Steven Soderbergh

Steven Soderbergh

Oscar win for Traffic (2000)

Background:

“I learned from Richard Lester that as your career goes on, you learn more about
how things can go wrong, but you never learn how things can go right, and it’s
really disorienting.” Steven Soderbergh

Steven Soderbergh solidified his reputation as a phenomenal moviemaker with his
two notable Traffic (2000) and Erin Brockovich (2000). Traffic (2000) won 14
Best Director awards (including an Oscar) and Erin Brockovich (2000) collected 7
Best Director awards and an Oscar nomination.

Debuting with the Grammy-nominated concert video 9012LIVE (1986), Soderbergh
attracted attention with his award-winning Sex, Lies, and Videotape (1989). For
his work in the film, he took home an Independent Spirit Award, two Cannes Film
Festival prizes and a Sundance Film Festival Audience Award, as well as an Oscar
nomination. He was later praised for his action film Out of Sight (1998, won a
National Society of Film Critics Award).

In March 2002, Soderbergh, who ranked No.35 in Premiere’s 2002 “Power 100” list,
was elected Vice President of the Directors Guild of America. Recently,
Soderbergh and George Clooney shut down Section Eight, a production company they
formed six years ago.

On a more private note, the ex-husband of Betsy Brantley (divorced in 1994,
share a daughter) is currently in a relationship with Jules Asner. They began
seeing each other in 2001.


Arcade Employee

Childhood and Family:

Born on January 14, 1963, in Atlanta, Georgia, Steven Soderbergh is the son of a
dean from the Louisiana State University’s College of Education. After moving to
Texas, Pennsylvania, and Charlottesville, the family finally settled in Baton
Rouge, Louisiana.

Developing an interest in moviemaking, teenaged Steven enrolled in the
university’s film animation class while he was in high school. After graduation,
he briefly became a freelance editor in L.A. before working as a coin-changer in
a Baton Rouge video arcade. Later, Steven used his father’s first and middle
name, Peter Andrew, to bill himself as a cinematographer. He also used the
pseudonym Mary Ann Bernard as a movie editor.

Swedish-descent Steven was married to actress Betsy Brantley, but they were
divorced in 1994. The couple shares a daughter named Sarah, who was born in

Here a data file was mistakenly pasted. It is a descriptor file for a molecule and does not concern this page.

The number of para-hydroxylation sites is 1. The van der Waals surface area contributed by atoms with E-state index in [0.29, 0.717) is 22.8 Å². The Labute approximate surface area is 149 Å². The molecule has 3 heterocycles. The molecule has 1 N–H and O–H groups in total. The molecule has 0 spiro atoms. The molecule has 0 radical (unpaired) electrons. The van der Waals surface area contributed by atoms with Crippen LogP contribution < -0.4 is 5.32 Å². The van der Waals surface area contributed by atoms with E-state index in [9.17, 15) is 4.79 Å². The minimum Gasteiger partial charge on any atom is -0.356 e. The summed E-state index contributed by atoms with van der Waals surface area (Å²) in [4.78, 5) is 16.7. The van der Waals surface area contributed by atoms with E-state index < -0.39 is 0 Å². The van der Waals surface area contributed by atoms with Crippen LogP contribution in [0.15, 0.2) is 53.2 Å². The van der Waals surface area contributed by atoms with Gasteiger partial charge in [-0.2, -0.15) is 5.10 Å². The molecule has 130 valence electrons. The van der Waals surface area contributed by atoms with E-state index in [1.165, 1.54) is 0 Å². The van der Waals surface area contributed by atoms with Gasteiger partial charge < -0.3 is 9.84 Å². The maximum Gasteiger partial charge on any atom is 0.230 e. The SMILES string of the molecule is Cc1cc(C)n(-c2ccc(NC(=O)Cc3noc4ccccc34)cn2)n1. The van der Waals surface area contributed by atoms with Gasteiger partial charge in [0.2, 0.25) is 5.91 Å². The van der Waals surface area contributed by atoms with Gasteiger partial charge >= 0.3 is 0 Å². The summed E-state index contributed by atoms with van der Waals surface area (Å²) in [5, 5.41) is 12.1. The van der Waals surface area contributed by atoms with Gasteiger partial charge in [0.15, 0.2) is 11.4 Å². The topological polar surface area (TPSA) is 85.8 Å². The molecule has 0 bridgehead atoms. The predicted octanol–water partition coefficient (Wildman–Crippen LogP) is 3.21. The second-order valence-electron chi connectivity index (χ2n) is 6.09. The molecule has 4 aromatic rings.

1990.


Erin Brockovich

Career:

When he was 15, Steven Soderbergh made a short film titled Janitor (1978). He
then edited the short-lived TV show “Games People Play” (1980) after previously
being employed as a cue-card holder and game-show scorekeeper.

Returning to Baton Rouge, Soderbergh made his professional directing debut with
the promotional concert video 9012LIVE (1986), for the rock band Yes. The video
premiered on MTV and later earned a Grammy nomination for Best Music Video, Long
Form. He also created some Super-8 short films, including a film about sexual
deception titled Winston (1987, cost about $7,500).

As an extension of Winston, Soderbergh directed, wrote and edited the
feature-length drama Sex, Lies, and Videotape (1989). Before long, the
ground-breaking project won an Independent Spirit award for Best Director, two
Cannes Film Festival prizes and a Sundance Film Festival Audience award, as well
as an Oscar nomination for Best Original Screenplay. He then directed the
thriller Kafka (1991) and King of the Hill (1993, received a Cannes Film
Festival nomination), which was based on A.E. Hotchner’s novel. Also in 1993, he
directed an episode of the series “Fallen Angels” and began producing the
thriller Suture.

Two years later, Soderbergh helmed another episode of “Fallen Angels” (1995) and
revived Don Tracy’s novel in the crime drama Underneath (1995). Detouring to the
comedy genre, he shot Gray’s Anatomy (1996) and Schizopolis (1996, also served
as a cinematographer and actor, playing dual roles). A year later, he directed
Ewan McGregor and Nick Nolte in the horror thriller Nightwatch (1997).

The producer of Pleasantville (1998, earned a Golden Satellite nomination) took
home a National Society of Film Critics award for Best Director after helming
the action film Out of Sight (1998, starring George Clooney). Following the
acclaimed crime thriller The Limey (1999), Soderbergh collected critical
appreciation for his directing effort in the based-on-fact drama Erin Brockovich
(2000). The applauded director was handed numerous Best Director awards for his
efforts and an Oscar and Golden Globe nomination.